Category Archives: Andrew Miller

Willis and Cabrera putting on the stripes?

photo illustration by Samara Pearlstein

As of right now I don’t think the deal has been finalized, but the word on the digital street is that Dontrelle Willis and Miguel Cabrera are headed to Detroit for 6 players.

The Freep says that, so far as they know at the moment, the package of Tigers going to Florida consists of Cameron Maybin, Andrew Miller, Mike Rabelo, Dallas Trahern, Eulogio De La Cruz, and Burke Badenhop.

Let me be the first to say: Dude. WOAH.

This is… unexpected, to say the least. I (and many of you, I assume) had got the impression that Cameron Maybin was Untradeable, and that Miller was in a similar boat. As early as YESTERDAY I had heard this. Now we find out that (probably) both have been traded. I’m wondering what caused the turn-around. Was the hardline stance Dombrowski had with regards to these guys just a front to drive up their value as potential trading chips, or was the hardline stance mitigated because Dombrowski honestly believes that a combination of Willis and Cabrera thoroughly trumped even the stars of the Tigers minor league system?

I tend to think it’s the latter. Maybin and Miller are both very very young and have the POTENTIAL to be excellent. Yes. Very true. But Dontrelle Willis is a 25 year old two-time All Star and Miguel Cabrera is a 24 year old murderer of the baseball. These are guys who are very young and have REALIZED their potential to be excellent. This is probably what Dombrowski was thinking.

Maybe he was also thinking about the age-related issues facing the Tigers for next season and beyond. We do have a lot of rapidly aging bats under contract for the coming season; we’re talking about guys who are good ballplayers, even great ballplayers, but who are starting to fall prey to the ravenous jaws of Time. The Tigers have been pawing at the edges of World Series success the past 2 seasons. So close. Sooooo close! (argh. also, sigh.) Maybe NOW is the time for them to take that final step.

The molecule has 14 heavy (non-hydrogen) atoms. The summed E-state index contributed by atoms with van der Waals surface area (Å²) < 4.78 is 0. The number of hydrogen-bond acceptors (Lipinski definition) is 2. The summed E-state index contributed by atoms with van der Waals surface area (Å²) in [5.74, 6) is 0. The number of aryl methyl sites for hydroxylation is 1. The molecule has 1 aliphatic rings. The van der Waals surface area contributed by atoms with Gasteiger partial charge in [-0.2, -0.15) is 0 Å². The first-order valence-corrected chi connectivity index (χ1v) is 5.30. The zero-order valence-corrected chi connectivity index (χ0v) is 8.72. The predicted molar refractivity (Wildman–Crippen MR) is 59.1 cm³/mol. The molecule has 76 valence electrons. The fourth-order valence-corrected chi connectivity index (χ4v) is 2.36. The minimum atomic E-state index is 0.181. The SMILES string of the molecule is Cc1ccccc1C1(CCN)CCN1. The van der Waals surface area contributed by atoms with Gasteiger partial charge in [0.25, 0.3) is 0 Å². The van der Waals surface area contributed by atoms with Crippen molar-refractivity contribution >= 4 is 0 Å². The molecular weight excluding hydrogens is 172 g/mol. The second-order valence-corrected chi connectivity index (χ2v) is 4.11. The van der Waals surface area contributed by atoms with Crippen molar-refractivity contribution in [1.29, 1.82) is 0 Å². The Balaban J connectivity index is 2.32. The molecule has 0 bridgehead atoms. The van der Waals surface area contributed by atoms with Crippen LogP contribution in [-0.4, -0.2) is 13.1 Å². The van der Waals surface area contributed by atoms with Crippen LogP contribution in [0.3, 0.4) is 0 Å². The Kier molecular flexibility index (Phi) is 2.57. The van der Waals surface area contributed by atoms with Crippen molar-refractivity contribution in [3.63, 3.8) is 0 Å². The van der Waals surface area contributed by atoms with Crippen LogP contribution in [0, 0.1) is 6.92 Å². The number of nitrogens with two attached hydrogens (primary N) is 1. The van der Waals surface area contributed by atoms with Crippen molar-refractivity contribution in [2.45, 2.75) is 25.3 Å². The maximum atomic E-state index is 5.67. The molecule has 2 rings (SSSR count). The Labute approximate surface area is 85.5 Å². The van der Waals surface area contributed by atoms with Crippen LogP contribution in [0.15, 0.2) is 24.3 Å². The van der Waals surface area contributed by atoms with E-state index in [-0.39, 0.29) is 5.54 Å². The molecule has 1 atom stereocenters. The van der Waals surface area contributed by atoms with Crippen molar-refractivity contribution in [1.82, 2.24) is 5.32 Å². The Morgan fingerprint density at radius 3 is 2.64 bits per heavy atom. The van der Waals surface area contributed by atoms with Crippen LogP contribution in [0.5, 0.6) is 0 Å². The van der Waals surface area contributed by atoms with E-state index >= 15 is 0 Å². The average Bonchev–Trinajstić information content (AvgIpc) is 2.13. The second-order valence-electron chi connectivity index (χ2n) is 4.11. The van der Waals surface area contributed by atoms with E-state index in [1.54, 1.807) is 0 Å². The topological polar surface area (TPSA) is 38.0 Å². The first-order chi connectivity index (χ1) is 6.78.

By signing Cabrera the Tigers got the power bat (sadly a righty) that they declined to jump for in ARod, with 8 fewer years on his body. Maybe 7 or 6.5 if you say that the extra weight Cabrera’s put on in recent times is wearing him down. He’s still one hell of a hitter. He hasn’t batted under .300 in 3 seasons, his OBP has been over .400 the past 2 seasons, and his SLG percentage hasn’t dropped below .560 in 3 seasons. Please recall that HE IS 24 YEARS OLD.

Now, Cabrera has primarily played third base the past couple of seasons. Before that he spent most of his time in the outfield. Where do we play him? Obviously I am deeply concerned about the fate of Brandon Inge here. But maybe a more far-ranging outfield position would help whip him back into shape, or would at least give him further motivation on that front? This will be a trying time for Brandon Inge fans, and I encourage my brethren to keep their spirits up, as our scrap-tastic patron midget would want.

If our elderly players manage to spend most of the 2008 season in one piece each, just IMAGINE what our lineup will look like. Just look at the NAMES. Granderson. Polanco. Cabrera? Magglio. Sheffield. Guillen. Pudge. Who-the-heck-ever else. Drool. DROOOOOOOL.

And then we have Dontrelle Willis. Dontrelle Willis, a great pitcher who had a bad year, numbers-wise. Every AL fan is aware of our obvious superiority, and we generally believe that the NL is easier on pitchers’ ERAs. Willis had a 5.17 ERA for the Marlins last season, which is worse than Jeremy Bonderman, who spent every first inning last year curled up in a tiny ball on the mound being eaten by fire ants. Willis’ WHIP was 1.597 which is… pretty bad. This does not inspire confidence, but it is of course possible that he just had a down year.

One of my main concerns with Willis is his delivery. Oh, I know he’s been fairly durable thus far in his career, but that is one seriously whacked-out leg kick. Even more than the Injury Bug, I fear the Complexity Bug. The Complexity Bug attacks players who have batting routines or pitching deliveries that are unusually complex. The more complex a motion is, the more separate parts there are that have to go consistently right to make the entire motion successful. The more parts you have, the greater the likelihood that one will go wrong. You see what I mean here? It’s possible that, last season, there was some weeny thing in Willis’ delivery that was juuuust far enough off, and he just needs to get his ‘feel’ back to retain his glorious former skill.